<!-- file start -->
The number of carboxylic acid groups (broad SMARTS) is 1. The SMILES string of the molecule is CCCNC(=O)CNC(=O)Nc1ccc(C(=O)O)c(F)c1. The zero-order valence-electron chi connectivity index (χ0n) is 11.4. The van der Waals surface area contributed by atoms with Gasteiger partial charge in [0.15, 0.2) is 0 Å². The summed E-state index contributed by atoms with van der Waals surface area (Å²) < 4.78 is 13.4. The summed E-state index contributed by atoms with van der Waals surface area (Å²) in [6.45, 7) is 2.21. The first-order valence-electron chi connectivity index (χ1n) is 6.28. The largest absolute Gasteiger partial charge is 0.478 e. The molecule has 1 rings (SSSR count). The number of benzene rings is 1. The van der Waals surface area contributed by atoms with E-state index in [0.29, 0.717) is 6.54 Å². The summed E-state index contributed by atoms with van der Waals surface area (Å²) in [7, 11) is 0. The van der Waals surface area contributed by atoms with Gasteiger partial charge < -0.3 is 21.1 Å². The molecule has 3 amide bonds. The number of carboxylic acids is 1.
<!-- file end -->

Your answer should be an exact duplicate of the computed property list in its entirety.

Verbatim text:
The number of carboxylic acid groups (broad SMARTS) is 1. The SMILES string of the molecule is CCCNC(=O)CNC(=O)Nc1ccc(C(=O)O)c(F)c1. The zero-order valence-electron chi connectivity index (χ0n) is 11.4. The van der Waals surface area contributed by atoms with Gasteiger partial charge in [0.15, 0.2) is 0 Å². The summed E-state index contributed by atoms with van der Waals surface area (Å²) < 4.78 is 13.4. The summed E-state index contributed by atoms with van der Waals surface area (Å²) in [6.45, 7) is 2.21. The first-order valence-electron chi connectivity index (χ1n) is 6.28. The largest absolute Gasteiger partial charge is 0.478 e. The molecule has 1 rings (SSSR count). The number of benzene rings is 1. The van der Waals surface area contributed by atoms with E-state index in [0.29, 0.717) is 6.54 Å². The summed E-state index contributed by atoms with van der Waals surface area (Å²) in [7, 11) is 0. The van der Waals surface area contributed by atoms with Gasteiger partial charge < -0.3 is 21.1 Å². The molecule has 3 amide bonds. The number of carboxylic acids is 1.